In the current economic scenario, there is no country that is left out from the impact of globa...
The New York Convention for enforcement of arbitral awards is an international convention, which is a successful milestone across the world. Member States who are a signatory of this convention would receive benefits of enforcing and challenging an arbitral award which is provided by a member country’s court. In this article, we will emphasize the fact of enforcement of Foreign Arbitral Awards under FEMA.
India became a member of the New York Convention in 1958 and ratified the same in 1960. Before this, the Arbitration Act, 1940 looked forward to enforcement of arbitral awards in India. After ratifying the New York Convention, the Arbitration Act, 1940 and the Foreign Awards (Recognition and Enforcement) Act, 1961 was passed. However, there were a lot of confusions in providing the award. Hence the Arbitration and Conciliation Act, 1996 (A & C Act) was brought out by the government of India, which superseded the above two acts.
There were similarities between the A&C Act and the New York Convention. These similarities were seen when it came to comparing section 44- 52 of the above act and Article V of the New York Convention. Under section 48 of the act, the grounds for contesting the enforcement of foreign award are restricted. This would mean that enforcing foreign arbitral awards under FEMA would also be a subject matter of dispute. To critically analyse the enforcement of foreign arbitral awards under FEMA, we have to go back to the previous legislation.
When we look at the Foreign Exchange Regulation Act, 1973 (FERA), this regulation was brought out when Indian outlook to develop foreign investment reserves was nil. The FERA was more stringent when it comes to policy formulation and regulation. Before FEMA, there were a lot of disputes when it came to enforcement of arbitral awards.
By a plain reading of the object of FERA, it is clear that during that phase, India was predominantly not promoting the development of foreign exchange in the country. Going by how the policy was depicted and made by the government of India, this regulation was stringent. Investments which were against the provisions of FERA were prohibited. In case a party takes a risk and carries out the transaction, then hefty penalties would be imposed by the central government and the RBI.
Due to this, the government with a notion of opening the free reserves and promoting foreign exchange came into the fact of economic reforms in 1991. From 1992, there were a lot of free-flowing investments in the country. However, there were still issues when it came to enforcement of foreign arbitral awards under FEMA. This was the same issue when arbitral awards were trying to be enforced under the FERA regulation.
Legislators and different courts had different issues when it came to enforcement of arbitral awards. The record of Indian courts shows that the enforceability of arbitral awards is consistent. There is no issue in this area of regulation. However, there are several problems which come to the enforceability of awards.
The following issues related to enforcement of Foreign Arbitral Awards under FEMA are:
Here the issue in hand is that there is no form of a procedural issue when it comes to the enforcement of arbitral awards under FEMA. Only from the perspective of public policy and morality, there is an issue for the enforcement of foreign arbitral awards under FEMA. If any law or the enforcement of an arbitral award is inconsistent with the laws of FERA or FEMA, would it be inconsistent in the eyes of public policy and morality? For this, it is crucial to interpret and understand the situation of enforcement of foreign arbitral awards under FEMA and FERA. Using judicial precedent is essential to understand this.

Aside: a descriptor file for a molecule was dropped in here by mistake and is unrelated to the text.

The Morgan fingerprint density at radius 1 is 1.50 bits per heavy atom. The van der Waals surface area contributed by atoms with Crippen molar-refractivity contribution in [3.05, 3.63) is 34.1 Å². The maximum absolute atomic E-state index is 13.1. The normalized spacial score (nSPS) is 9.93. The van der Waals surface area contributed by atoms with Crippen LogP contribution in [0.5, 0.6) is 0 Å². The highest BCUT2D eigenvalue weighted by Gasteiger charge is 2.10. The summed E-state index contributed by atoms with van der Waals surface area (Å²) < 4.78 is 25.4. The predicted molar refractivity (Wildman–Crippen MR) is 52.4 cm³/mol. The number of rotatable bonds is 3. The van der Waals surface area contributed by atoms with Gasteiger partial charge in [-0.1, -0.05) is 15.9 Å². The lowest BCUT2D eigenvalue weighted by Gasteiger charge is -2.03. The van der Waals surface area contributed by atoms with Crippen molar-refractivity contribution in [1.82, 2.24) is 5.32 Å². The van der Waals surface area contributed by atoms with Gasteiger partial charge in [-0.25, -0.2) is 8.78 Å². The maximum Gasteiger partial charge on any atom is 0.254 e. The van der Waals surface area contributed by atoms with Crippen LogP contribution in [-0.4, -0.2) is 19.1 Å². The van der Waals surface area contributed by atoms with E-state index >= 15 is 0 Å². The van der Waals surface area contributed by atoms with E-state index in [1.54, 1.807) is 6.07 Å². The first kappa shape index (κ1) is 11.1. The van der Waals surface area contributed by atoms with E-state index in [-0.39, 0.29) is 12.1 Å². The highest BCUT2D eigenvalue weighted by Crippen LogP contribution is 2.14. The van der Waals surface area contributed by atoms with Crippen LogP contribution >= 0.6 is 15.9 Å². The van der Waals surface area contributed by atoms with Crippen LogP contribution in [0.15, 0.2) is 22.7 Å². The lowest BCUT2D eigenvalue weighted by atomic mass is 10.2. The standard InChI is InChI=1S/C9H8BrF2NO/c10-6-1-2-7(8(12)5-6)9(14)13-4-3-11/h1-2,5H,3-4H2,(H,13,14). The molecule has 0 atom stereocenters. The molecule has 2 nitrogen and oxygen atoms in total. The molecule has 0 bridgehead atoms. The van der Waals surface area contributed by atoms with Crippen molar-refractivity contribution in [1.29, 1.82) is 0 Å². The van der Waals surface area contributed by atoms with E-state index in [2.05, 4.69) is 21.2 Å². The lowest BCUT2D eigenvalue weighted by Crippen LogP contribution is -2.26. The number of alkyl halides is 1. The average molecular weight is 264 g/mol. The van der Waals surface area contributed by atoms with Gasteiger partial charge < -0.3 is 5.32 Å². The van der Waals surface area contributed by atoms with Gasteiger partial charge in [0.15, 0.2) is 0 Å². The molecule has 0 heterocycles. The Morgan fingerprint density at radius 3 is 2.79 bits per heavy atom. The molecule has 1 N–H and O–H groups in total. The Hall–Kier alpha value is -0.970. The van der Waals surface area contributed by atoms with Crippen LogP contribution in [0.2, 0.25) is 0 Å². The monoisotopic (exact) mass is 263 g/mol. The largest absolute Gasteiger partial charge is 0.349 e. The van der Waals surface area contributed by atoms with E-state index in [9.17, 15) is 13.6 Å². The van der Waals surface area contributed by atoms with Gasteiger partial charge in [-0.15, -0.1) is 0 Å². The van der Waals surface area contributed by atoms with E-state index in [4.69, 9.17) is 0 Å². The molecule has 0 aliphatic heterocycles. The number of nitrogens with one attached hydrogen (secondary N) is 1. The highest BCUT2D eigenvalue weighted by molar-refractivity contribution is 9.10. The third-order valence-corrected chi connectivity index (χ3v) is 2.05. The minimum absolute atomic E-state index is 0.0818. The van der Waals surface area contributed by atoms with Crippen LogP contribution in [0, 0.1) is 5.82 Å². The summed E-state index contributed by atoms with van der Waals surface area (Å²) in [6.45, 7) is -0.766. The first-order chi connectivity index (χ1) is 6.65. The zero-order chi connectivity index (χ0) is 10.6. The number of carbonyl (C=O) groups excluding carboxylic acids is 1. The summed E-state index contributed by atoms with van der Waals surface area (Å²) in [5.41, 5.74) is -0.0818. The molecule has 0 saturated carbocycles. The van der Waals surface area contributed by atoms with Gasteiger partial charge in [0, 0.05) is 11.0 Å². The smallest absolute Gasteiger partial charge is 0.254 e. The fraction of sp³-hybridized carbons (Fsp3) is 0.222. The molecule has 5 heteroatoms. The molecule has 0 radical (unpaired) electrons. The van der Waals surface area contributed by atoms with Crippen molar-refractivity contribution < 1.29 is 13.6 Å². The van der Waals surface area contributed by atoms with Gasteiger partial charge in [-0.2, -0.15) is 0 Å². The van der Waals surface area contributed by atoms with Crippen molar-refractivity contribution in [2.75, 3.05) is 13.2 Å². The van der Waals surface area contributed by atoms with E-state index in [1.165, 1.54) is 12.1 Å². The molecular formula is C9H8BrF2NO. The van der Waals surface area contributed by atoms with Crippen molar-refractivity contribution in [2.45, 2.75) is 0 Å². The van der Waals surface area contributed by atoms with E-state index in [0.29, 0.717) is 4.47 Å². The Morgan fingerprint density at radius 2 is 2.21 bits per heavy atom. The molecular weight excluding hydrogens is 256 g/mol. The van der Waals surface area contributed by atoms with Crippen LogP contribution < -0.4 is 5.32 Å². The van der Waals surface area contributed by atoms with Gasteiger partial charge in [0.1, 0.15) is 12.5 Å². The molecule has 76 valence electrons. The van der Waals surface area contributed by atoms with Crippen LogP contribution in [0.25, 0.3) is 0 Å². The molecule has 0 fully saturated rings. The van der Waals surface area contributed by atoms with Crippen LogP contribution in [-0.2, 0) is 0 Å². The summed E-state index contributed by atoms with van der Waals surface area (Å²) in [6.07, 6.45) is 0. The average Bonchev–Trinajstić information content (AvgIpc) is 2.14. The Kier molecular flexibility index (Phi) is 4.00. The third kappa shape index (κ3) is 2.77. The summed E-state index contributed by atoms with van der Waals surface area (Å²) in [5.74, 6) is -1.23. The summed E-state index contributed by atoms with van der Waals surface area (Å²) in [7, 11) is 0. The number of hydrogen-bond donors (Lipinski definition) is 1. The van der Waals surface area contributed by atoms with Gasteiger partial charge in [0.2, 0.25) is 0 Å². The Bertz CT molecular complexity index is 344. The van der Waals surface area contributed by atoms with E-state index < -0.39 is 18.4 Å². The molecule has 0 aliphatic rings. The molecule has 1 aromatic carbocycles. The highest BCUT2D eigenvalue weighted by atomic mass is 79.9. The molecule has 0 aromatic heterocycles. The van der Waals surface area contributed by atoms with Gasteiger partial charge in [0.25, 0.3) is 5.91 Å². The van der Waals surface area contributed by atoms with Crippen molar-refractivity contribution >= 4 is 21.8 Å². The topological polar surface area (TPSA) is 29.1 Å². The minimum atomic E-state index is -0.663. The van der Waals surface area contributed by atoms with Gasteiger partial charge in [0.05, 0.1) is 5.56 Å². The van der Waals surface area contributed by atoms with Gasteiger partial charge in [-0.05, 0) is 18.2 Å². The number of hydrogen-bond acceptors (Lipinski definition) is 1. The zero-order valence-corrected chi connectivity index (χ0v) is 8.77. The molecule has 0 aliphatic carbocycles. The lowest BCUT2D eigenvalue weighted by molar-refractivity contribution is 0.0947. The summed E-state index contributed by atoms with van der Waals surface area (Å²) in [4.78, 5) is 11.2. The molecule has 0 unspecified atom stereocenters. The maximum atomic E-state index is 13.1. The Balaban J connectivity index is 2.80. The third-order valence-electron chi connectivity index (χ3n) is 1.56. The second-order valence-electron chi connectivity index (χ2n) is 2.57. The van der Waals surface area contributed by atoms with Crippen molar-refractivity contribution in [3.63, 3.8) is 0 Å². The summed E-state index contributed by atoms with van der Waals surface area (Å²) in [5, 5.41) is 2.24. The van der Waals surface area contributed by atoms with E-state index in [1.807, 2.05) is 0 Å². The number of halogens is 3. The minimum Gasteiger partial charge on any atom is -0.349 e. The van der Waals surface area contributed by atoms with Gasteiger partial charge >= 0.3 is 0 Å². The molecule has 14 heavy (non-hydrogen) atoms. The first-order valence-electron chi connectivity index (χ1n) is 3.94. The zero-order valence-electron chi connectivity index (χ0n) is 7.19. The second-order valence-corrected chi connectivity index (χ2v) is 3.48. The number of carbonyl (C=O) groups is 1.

The RBI has brought out the foreign exchange management act, 1999. After this, the RBI brought out a significant law which dealt with the Foreign Exchange Management (Transfer of Security to a Person outside India) Regulations, 2000. These regulations relate with the issue of security by an Indian company to a Non-Resident Indian or an individual resident outside India.
The transfer of security would be governed by the provisions related to the above regulation. However, before the transfer of security, the prices at which the securities would be sold after a particular event or action would be decided before using international methods of price determination.
In 2014, the RBI brought out another circular regarding this, which allowed securities such as equity shares and preference shares to be transferred to a resident outside India. In this circular, one crucial point was mentioned. When securities were transferred to a person outside India, they would not have the option to sell it at their price. Hence, an assured price is not guaranteed during the time of the exit of the investor, and the price would be pre-determined by the parties (Put Option).
After this, another circular was brought out in July 2014, which allowed the transfer of securities particularly debentures outside India. The transfer would be subjected to the international pricing guidelines, which has to be accepted by the parties. This was being an issue when it comes to enforcement of arbitral awards under FEMA. There would be a clash when it came to enforcement of foreign arbitral awards under FEMA and the law under the A& C act.
To critically analyse, the position of enforcement of arbitral awards under FEMA, we have to look into the position of enforcement of arbitral awards during the FERA regime.
From all the issues which are considered and interpreted by the courts, the grounds of public policy are targeted the most.